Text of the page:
Ageing is associated with declines in cardiorespiratory and muscular fitness; yet for olderadults the ability to perform the basic tasks of daily living is partly dependent on upperandlower-body fitness. Exercise training is an effective approach to counteract these ageassociated declines, with combined exercise training and high-intensity interval training(HIT) capable of eliciting improvements in cardiorespiratory and muscular fitnesssimultaneously. Recently, a new hydraulic resistance exercise machine (Speedflex) hasbeen developed with potential to be a viable training mode for older adults allowing usersto perform high speed movements with upper- and lower-body muscles. Accordingly, theaim of this thesis was to evaluate the potential effectiveness of Speedflex as a trainingstrategy in older adults.Initially, this work sought to determine the feasibility of performing exercise trainingusing Speedflex in older adults by quantifying the acute training responses to 1) HIT and2) strength training and comparing these against criterion exercise modes. Here, theobserved physiological and perceptual responses demonstrated that Speedflex is afeasible mode of exercise training in older adults, capable of inducing a high-intensitytraining stimulus. Following this, a systematic review and meta-analysis was performedto quantify the effects of same-session combined exercise training in older adults withresults demonstrating possibly small to possibly large beneficial effects on measures offitness. As muscle power appears to be a critical determinant of physical functioning inolder adults, chapter five evaluated the reliability of the Nottingham leg extensor powerrig, finding it to be reliable both short- and long-term, thereby confirming its suitabilityas a primary outcome measure for the final study and providing data for sample sizeestimation. Finally, chapter six evaluated the effects of a 12-week combined upper- andlower-body HIT intervention using Speedflex on physical fitness in older adults. Clearbeneficial improvements were observed for participants in the intervention groupcompared to those in the control group for maximal oxygen uptake (~8%), muscle power(~10%) and muscle strength (~6%). The findings presented in this thesis demonstrate thatboth same-session combined training and HIT performed using Speedflex are capable ofsimultaneously improving cardiorespiratory and muscular fitness in older adults.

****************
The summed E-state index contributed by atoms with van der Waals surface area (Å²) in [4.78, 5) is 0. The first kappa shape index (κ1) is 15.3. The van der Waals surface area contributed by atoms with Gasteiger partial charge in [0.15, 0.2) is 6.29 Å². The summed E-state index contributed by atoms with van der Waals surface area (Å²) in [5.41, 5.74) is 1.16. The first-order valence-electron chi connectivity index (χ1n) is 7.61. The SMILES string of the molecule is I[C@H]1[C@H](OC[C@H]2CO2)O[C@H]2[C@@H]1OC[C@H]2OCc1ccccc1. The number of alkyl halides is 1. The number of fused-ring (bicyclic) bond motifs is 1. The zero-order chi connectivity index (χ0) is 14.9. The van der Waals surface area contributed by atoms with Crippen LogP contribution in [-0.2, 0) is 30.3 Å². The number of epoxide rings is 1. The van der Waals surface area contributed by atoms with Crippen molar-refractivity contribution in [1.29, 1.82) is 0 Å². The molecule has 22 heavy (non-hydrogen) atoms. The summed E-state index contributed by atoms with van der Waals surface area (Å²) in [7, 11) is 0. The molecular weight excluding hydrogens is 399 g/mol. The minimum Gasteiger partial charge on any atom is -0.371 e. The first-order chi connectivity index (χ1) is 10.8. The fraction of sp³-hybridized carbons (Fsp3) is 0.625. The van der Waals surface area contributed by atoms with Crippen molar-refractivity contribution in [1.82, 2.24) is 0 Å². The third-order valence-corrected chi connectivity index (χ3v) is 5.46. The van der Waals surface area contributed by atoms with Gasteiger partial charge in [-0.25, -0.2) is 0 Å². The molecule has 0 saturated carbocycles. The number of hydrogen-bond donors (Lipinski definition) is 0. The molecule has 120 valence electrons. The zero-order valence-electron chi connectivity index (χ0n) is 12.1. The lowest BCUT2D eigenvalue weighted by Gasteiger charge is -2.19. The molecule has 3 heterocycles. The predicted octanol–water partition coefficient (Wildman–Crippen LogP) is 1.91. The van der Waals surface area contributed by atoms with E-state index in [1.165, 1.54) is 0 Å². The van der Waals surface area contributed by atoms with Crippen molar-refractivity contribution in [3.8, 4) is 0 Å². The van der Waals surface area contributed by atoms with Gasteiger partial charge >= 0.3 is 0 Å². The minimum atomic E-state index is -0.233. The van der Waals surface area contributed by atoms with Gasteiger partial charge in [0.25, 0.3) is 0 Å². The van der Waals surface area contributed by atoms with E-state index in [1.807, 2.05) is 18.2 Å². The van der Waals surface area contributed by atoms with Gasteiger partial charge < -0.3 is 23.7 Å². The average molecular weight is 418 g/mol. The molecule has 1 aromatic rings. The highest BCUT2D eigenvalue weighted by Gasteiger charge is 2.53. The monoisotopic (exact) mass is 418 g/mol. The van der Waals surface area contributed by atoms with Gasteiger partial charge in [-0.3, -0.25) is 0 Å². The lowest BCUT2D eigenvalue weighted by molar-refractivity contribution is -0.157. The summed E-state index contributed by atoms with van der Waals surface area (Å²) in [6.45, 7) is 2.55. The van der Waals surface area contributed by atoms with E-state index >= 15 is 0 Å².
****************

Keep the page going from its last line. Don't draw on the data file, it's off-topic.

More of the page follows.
|Date of Award||15 Dec 2017|
|Supervisor||Matthew Weston (Supervisor)|